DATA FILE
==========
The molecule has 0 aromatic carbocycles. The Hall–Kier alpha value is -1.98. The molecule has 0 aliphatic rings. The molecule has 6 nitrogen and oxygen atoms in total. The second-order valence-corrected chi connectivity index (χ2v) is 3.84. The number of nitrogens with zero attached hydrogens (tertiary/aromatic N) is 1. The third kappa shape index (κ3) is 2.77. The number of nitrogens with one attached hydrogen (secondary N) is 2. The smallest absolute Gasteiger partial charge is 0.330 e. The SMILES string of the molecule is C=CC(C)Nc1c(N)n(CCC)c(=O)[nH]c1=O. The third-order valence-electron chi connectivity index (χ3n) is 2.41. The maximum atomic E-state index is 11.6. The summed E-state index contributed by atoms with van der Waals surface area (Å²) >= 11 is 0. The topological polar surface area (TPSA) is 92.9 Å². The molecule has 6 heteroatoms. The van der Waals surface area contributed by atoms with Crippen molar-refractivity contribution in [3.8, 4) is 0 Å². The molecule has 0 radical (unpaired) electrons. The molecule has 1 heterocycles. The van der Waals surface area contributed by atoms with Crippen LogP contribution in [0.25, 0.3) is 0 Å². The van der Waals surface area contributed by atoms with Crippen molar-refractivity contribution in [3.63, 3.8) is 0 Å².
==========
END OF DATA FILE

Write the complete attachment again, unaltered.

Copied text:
The molecule has 0 aromatic carbocycles. The Hall–Kier alpha value is -1.98. The molecule has 0 aliphatic rings. The molecule has 6 nitrogen and oxygen atoms in total. The second-order valence-corrected chi connectivity index (χ2v) is 3.84. The number of nitrogens with zero attached hydrogens (tertiary/aromatic N) is 1. The third kappa shape index (κ3) is 2.77. The number of nitrogens with one attached hydrogen (secondary N) is 2. The smallest absolute Gasteiger partial charge is 0.330 e. The SMILES string of the molecule is C=CC(C)Nc1c(N)n(CCC)c(=O)[nH]c1=O. The third-order valence-electron chi connectivity index (χ3n) is 2.41. The maximum atomic E-state index is 11.6. The summed E-state index contributed by atoms with van der Waals surface area (Å²) >= 11 is 0. The topological polar surface area (TPSA) is 92.9 Å². The molecule has 6 heteroatoms. The van der Waals surface area contributed by atoms with Crippen molar-refractivity contribution in [3.8, 4) is 0 Å². The molecule has 0 radical (unpaired) electrons. The molecule has 1 heterocycles. The van der Waals surface area contributed by atoms with Crippen LogP contribution in [0.25, 0.3) is 0 Å². The van der Waals surface area contributed by atoms with Crippen molar-refractivity contribution in [3.63, 3.8) is 0 Å².